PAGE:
As great power brings great responsibility, sadly, great wealth is often accompanied by surprising levels of corruption.

When English football decided to rebrand the old First Division as the Premier League, this opened the doors for stars from La Liga and Serie A to cut their cloth in the colder British climate.

With the Sky TV deal and the influx of ‘new’ money, the PL became the most-wanted destination for many big-name players by the end of the ‘90s. The world began to sit up and take notice.

After the turn of the millennium, some of those who had observed the growth of the Premier League’s brand from afar now wanted a piece of what appeared to be a very lucrative pie.

In 2003, Israeli-Russian businessman, Roman Abramovich, purchased Chelsea Football Club. It was the first instance of a Premier League club being owned by a super-rich investor.

Two years later, Manchester United was taken over by the American family, the Glazers, and in 2007, Liverpool Football Club was purchased by Tom Hicks and George Gillett. Manchester City was acquired by Sheikh Mansour in September 2008.

Some of these stories had a boisterous ending while others continue to this day with new chapters being added as each season passes by.

Chelsea fans, like Manchester City supporters, are inevitably delirious with how things have gone since the lucrative owners arrived on the scene. Depending on where your morals lie, you could be delighted with how your team has experienced unprecedented success since the money arrived. After all, as football fans, we’re only here to be entertained, right? Where does the moralistic responsibility lie?

That question is what led to the introduction of the Fit and Proper Person Test in English football in 2004. This test applies to all potential owners of clubs in the top four divisions and the conference.

Introduced to safeguard clubs against falling into the hands of corrupt owners, this was the first guideline of its kind in England.

The Premier League established the rules along with the English Football League (EFL) and the Football Conference. It was to apply to any prospective owner who would be looking to buy over 30 per cent of a club’s shares.

One of the main points of the test was that it was to prevent anyone with ‘unspent criminal convictions relating to acts of dishonesty or someone who has taken a football club into administration twice’ from taking charge of a football club.

In 2017, all 20 club chairmen from the league voted to change the rules to make it easier to block potentially unscrupulous investors in a bid to protect the competition’s integrity.

The vote gave the League “the power to impose such conditions as it sees fit in order to ensure compliance with PL Rules on finance, Owners and Directors Test, [the] disclosure of ownership issues and association and influence”.

With these changes, English football governance could now block takeovers if potential buyers failed to provide all relevant information, or if they did provide false, misleading or inaccurate information regarding their finances.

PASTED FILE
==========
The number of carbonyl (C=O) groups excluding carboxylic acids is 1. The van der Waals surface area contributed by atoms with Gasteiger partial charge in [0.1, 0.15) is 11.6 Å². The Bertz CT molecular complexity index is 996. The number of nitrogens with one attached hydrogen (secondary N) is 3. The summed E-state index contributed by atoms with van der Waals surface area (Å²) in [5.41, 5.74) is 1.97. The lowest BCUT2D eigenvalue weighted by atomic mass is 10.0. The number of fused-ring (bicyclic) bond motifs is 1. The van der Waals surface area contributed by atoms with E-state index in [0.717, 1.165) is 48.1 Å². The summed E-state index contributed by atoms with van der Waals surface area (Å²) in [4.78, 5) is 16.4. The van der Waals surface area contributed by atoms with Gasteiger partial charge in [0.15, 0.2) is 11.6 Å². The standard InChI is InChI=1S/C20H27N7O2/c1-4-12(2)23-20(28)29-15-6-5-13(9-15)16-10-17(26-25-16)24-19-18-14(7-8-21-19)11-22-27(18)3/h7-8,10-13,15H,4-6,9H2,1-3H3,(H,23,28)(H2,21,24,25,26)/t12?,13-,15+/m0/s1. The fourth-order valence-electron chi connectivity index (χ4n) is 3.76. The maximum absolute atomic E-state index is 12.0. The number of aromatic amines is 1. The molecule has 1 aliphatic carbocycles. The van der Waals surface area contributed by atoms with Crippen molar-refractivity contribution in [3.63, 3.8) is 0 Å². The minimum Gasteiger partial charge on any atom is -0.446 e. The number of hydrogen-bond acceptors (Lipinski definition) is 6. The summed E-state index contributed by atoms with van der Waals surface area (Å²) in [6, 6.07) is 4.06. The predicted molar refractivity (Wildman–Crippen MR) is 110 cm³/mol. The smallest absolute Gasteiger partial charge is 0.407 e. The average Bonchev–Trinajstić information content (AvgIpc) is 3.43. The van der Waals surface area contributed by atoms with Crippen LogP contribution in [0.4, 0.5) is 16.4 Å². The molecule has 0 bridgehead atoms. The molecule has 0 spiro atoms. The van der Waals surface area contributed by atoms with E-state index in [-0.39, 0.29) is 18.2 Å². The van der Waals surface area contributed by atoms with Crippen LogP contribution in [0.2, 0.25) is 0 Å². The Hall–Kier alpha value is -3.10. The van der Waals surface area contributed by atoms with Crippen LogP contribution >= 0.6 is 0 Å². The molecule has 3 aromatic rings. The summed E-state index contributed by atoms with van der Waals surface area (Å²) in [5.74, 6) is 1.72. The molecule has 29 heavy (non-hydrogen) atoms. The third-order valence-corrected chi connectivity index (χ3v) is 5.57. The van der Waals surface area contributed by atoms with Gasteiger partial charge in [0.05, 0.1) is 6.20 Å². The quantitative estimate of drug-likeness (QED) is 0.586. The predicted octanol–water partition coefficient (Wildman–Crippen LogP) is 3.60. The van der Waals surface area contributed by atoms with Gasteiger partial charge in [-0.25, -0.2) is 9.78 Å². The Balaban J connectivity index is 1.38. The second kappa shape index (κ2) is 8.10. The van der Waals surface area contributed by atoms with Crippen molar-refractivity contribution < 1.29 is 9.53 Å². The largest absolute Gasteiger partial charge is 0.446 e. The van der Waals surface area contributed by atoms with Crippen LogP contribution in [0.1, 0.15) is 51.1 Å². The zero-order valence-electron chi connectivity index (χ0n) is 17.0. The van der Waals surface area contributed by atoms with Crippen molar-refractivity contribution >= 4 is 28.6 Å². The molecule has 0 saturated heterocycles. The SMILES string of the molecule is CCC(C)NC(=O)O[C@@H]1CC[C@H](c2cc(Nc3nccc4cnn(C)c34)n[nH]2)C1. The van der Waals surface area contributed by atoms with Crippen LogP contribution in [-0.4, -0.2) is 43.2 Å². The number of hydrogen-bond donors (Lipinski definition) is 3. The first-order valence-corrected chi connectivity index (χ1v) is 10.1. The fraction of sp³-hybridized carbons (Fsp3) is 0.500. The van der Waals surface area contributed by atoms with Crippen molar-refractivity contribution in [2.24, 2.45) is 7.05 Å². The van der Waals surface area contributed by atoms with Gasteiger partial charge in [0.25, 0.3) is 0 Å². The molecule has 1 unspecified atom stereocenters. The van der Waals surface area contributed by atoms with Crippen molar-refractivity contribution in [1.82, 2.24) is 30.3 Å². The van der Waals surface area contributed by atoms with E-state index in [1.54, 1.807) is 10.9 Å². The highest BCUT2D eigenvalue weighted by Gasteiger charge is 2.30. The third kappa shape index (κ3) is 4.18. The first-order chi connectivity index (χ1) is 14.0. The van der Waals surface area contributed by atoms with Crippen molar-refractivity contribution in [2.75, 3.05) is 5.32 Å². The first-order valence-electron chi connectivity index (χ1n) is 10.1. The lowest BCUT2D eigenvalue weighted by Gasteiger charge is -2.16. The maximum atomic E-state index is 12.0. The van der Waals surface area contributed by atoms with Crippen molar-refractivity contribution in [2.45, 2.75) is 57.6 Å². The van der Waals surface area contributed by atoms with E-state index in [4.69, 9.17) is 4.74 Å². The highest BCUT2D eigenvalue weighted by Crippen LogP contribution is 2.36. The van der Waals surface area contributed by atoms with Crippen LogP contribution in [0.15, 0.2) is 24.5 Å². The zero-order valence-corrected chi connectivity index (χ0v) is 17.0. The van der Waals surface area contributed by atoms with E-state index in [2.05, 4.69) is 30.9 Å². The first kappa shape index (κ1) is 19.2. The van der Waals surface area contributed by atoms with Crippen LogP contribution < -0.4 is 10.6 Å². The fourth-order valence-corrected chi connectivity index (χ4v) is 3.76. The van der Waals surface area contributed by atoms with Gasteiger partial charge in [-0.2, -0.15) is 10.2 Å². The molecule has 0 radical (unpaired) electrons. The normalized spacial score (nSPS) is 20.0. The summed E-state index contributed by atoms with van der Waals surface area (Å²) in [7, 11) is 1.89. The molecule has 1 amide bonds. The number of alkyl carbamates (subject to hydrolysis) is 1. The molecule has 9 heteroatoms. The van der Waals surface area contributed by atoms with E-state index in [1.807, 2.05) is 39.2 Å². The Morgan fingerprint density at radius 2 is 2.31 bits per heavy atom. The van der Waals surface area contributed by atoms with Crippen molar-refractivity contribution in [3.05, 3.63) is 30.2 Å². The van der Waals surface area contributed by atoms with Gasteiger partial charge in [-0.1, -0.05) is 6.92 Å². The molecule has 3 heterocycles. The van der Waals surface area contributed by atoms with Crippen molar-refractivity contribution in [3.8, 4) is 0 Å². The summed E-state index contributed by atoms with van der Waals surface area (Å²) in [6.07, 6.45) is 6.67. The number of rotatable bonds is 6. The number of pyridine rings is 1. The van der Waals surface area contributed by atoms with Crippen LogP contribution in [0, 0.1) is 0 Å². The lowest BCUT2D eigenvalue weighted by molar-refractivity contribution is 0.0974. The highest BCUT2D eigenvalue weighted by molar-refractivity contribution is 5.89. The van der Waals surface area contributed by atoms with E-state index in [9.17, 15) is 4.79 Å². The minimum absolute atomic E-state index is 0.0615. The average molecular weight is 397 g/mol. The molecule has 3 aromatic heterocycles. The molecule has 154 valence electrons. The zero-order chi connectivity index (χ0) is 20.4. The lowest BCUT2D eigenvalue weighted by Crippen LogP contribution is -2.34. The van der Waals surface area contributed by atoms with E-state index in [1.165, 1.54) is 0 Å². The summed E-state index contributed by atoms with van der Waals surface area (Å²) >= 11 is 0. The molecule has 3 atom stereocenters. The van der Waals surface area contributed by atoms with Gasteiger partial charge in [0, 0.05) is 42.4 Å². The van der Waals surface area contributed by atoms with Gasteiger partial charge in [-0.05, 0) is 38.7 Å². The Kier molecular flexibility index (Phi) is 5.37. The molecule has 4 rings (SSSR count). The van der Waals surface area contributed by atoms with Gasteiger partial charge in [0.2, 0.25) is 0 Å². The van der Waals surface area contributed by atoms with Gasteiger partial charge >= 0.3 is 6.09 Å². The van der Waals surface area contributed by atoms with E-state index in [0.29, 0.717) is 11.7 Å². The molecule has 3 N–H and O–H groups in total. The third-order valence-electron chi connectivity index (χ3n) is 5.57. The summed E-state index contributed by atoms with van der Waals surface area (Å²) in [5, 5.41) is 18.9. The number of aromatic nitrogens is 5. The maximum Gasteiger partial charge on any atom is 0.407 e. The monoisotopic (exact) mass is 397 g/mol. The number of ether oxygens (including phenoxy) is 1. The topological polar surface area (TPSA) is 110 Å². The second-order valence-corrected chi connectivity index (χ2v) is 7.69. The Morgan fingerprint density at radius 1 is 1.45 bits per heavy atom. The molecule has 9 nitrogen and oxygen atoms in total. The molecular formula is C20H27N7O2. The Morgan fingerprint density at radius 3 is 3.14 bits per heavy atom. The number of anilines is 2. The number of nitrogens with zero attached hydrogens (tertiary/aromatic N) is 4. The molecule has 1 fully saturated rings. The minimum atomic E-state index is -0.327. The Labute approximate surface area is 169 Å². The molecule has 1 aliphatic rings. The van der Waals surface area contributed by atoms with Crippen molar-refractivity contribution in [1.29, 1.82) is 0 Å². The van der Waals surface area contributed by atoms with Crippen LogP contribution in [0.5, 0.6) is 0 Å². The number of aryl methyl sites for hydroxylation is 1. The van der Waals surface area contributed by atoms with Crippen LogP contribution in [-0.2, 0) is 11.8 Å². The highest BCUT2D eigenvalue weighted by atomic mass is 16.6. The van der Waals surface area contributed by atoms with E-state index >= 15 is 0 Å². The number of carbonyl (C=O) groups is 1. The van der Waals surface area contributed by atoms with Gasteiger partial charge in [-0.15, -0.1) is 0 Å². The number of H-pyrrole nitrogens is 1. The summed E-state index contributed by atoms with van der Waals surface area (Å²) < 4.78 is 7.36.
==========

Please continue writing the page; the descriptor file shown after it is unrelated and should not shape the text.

Now, the Premier League could also take into consideration any cases where an interested buyer had “engaged in conduct outside the UK that would constitute an offence… if such conduct had taken place in the UK, whether or not such conduct resulted in a conviction”.

If this law had been active in the early noughties would it have thrown a spanner in the works of Abramovich’s Chelsea takeover? How deep is the PL willing to dig into the characters and business dealings of these tycoons? After all, let there be no doubt they will want that person’s money. They just have to be seen to be ethically guided too.

A Chinese businessman, Gao Jisheng, made a move in recent years to take over Southampton FC in a possible £200 million deal. As it turned out, Gao had admitted to bribery offences but escaped charges because he gave evidence for the prosecution in two separate cases. It was actually Gao’s bid for Southampton that prompted the new rule-change to include the ‘conduct outside the UK that would constitute an offence’ ground rule.

As is often the case, greed has won the battle in English football for many years. Much needs to be considered with regards to the conduct of some of these investors and magnates.

Last year, a spotlight was shone on Sheikh Mansour’s behaviour along with that of his family. Will the PL insist that no matter what country and culture a client comes from they will have to adapt to a code of conduct set out?

It’s a tricky business and, of course, the Premier League won’t want to scare the money away to another up-and-coming league. There have been far too many situations where smaller clubs have been run into the ground, however. A corrupt owner can bring a swift end to a football club, wiping out years and years in a matter of months.

The Fit and Proper Person Test needs to be enforced while football in this country still remains a marketable asset. Stability is needed for all English clubs to prosper, not trying to make a quick fortune through sales to unethical businessmen and women.